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Cheap optics and makeovers

Cheap cameras has cheap optics. A typical case in point is the Minolta Z10. This is a 8x “superzom” that comes complete with a bad case of pincussion distortion and a generous amount of chromatic aberration (CA, aka. purple fringing). In other words, this camera has a less than ideal lens.

The good news is that this type of optical defects can be fixed. Panorama Tools (free) with PTlens (also free) corrects pincussion distortion in a few seconds, and the colour replacement tool in Adobe Photoshop CS (not free) paints over purple fringing like magic. There is also a specialized software package, DxO Optics Pro (not free) that is supposed to automatically fix the following optical defects: blur, distortion, CA and vignetting, based on precise mathematical modelling of the camera and the lens. So - if you feel like it, you can save yourself a few bob by buying a camera with a cheap lens, and fix up the images afterwards.

Not all optical defects can be fixed by post-processing, but radial distortion and CA can.

I can't afford the DxO Optics Pro, but I'm familiar with Photoshop and Panorama Tools. To demonstrate how optical defects of a cheap lens can be corrected, I've created a demonstation with "before" and "after" images. The image below is a JPEG straight out of the Minolta Z10. Move your mouse over the image to see how it looks after I've corrected the distortions and the CA (requires JavaScript enabled).

makeover

When you've got the defects of your particular lens pinned down, you should be able to automate these operations as a Photoshop action - so doing these corrections doesn't need to take much time.

This opens up for some intertesting possibilities. Instead of having very complex and expensive high presicion optics, lenses could be made simpler and to looser standards. The manufacturer could then profile each lens, and embed the profle in the lens. The lens should then pass its profile on to the image file (like EXIF), and any software processing the image (in or out of camera) should be able to use the embedded profile to automatically correct for all the profiled optical defects.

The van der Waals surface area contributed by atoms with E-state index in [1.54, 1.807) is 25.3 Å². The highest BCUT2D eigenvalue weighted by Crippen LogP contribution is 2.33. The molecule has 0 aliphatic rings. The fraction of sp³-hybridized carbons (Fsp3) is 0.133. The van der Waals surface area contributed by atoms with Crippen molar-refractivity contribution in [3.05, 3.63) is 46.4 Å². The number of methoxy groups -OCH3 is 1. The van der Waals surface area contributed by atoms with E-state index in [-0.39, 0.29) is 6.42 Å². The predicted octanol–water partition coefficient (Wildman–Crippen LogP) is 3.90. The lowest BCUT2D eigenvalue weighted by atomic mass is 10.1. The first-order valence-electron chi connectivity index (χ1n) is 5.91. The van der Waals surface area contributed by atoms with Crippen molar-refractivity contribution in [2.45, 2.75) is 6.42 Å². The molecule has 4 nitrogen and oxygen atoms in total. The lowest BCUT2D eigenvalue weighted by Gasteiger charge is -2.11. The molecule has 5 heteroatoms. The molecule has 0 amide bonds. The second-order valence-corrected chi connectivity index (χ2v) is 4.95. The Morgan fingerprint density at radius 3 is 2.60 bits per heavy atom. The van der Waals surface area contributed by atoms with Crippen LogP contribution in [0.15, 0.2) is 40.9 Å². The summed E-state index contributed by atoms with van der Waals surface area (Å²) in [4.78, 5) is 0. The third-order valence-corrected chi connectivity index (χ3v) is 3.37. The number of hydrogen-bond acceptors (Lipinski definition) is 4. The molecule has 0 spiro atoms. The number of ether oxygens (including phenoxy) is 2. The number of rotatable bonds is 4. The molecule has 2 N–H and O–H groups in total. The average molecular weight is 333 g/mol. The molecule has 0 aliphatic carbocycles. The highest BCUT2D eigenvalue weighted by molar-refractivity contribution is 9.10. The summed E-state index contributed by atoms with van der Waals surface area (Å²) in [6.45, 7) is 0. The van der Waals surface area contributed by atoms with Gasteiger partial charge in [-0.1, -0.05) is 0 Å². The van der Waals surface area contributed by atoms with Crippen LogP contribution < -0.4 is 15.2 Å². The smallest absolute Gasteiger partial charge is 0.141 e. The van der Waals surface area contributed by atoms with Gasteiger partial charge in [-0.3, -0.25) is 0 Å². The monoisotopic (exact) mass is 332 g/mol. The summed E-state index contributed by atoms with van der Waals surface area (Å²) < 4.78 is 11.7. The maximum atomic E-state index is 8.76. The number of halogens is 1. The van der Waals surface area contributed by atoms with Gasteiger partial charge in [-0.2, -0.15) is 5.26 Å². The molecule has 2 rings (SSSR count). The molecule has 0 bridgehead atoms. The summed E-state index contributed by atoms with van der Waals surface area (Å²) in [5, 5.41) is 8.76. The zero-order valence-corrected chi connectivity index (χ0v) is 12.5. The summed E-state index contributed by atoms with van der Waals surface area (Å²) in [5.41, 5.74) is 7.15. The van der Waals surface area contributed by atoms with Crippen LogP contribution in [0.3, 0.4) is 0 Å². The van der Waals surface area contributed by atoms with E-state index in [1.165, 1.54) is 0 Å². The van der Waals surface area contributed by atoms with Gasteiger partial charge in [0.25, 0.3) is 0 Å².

Why do this? I believe that using software fix optical defects is several mangnitudes cheaper than manufacturing "perfect" optical hardware. Such "self-correcting" lenses should be cheap, lightwight and fast. Wow!

3 responses:

Hello, fellow shooters!

I want to question the notion that software correction should supplant high quality optics in order to allow for lower standards in lenses.

This because any lowering of standards means a slippery slope and a highly undesirable regression towards the mean - and a rather dissatisfying mean - as is the case whenever we cut corners. A lowering of standards is what we see in consumer grade lenses for SLR cameras, and if one truly cares about the difference between the merely good and the brilliant such lenses are not recommendable as they are manifestly incapable of delivering suffient detail or color rendition if you want something more than that which is "good enough" for the average family shooter who has not (yet) developed the desire for something better. If the manufacturers perceive that "the average customer" does not want, need or demand high standards the result will be a general lowering of performance which cannot be corrected by any kind of software correction wizardry. If standards for a number of relevant parameters of quality become less exacting, it is therefore the consumer who must suffer, and it is very possible that the price of high quality versions would rise accordingly. That is hardly to our advantage. Yes, it might seem alluring to have brilliant optics for a modest sum of $$, but the world is not so simple, and free lunches are rather rare. The most expensive tool you can buy, is the one you become dissatisfied with and have to buy anew.